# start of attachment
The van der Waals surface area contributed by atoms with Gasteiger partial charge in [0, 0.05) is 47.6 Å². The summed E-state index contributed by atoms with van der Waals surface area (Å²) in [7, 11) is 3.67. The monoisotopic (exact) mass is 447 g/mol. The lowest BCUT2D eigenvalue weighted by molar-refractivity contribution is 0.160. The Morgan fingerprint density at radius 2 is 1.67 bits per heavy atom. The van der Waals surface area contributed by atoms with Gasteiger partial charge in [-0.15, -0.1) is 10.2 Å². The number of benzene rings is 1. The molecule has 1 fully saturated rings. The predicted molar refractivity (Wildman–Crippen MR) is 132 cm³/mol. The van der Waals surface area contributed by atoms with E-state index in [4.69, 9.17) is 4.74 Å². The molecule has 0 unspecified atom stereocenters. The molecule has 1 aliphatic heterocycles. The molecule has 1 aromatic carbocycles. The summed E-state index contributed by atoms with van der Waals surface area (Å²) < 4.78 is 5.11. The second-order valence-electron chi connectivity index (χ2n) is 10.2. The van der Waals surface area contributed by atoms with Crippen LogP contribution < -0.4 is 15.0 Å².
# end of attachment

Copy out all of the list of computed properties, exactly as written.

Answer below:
The van der Waals surface area contributed by atoms with Gasteiger partial charge in [0, 0.05) is 47.6 Å². The summed E-state index contributed by atoms with van der Waals surface area (Å²) in [7, 11) is 3.67. The monoisotopic (exact) mass is 447 g/mol. The lowest BCUT2D eigenvalue weighted by molar-refractivity contribution is 0.160. The Morgan fingerprint density at radius 2 is 1.67 bits per heavy atom. The van der Waals surface area contributed by atoms with Gasteiger partial charge in [-0.15, -0.1) is 10.2 Å². The number of benzene rings is 1. The molecule has 1 fully saturated rings. The predicted molar refractivity (Wildman–Crippen MR) is 132 cm³/mol. The van der Waals surface area contributed by atoms with E-state index in [4.69, 9.17) is 4.74 Å². The molecule has 0 unspecified atom stereocenters. The molecule has 1 aliphatic heterocycles. The molecule has 1 aromatic carbocycles. The summed E-state index contributed by atoms with van der Waals surface area (Å²) < 4.78 is 5.11. The second-order valence-electron chi connectivity index (χ2n) is 10.2. The van der Waals surface area contributed by atoms with Crippen LogP contribution < -0.4 is 15.0 Å².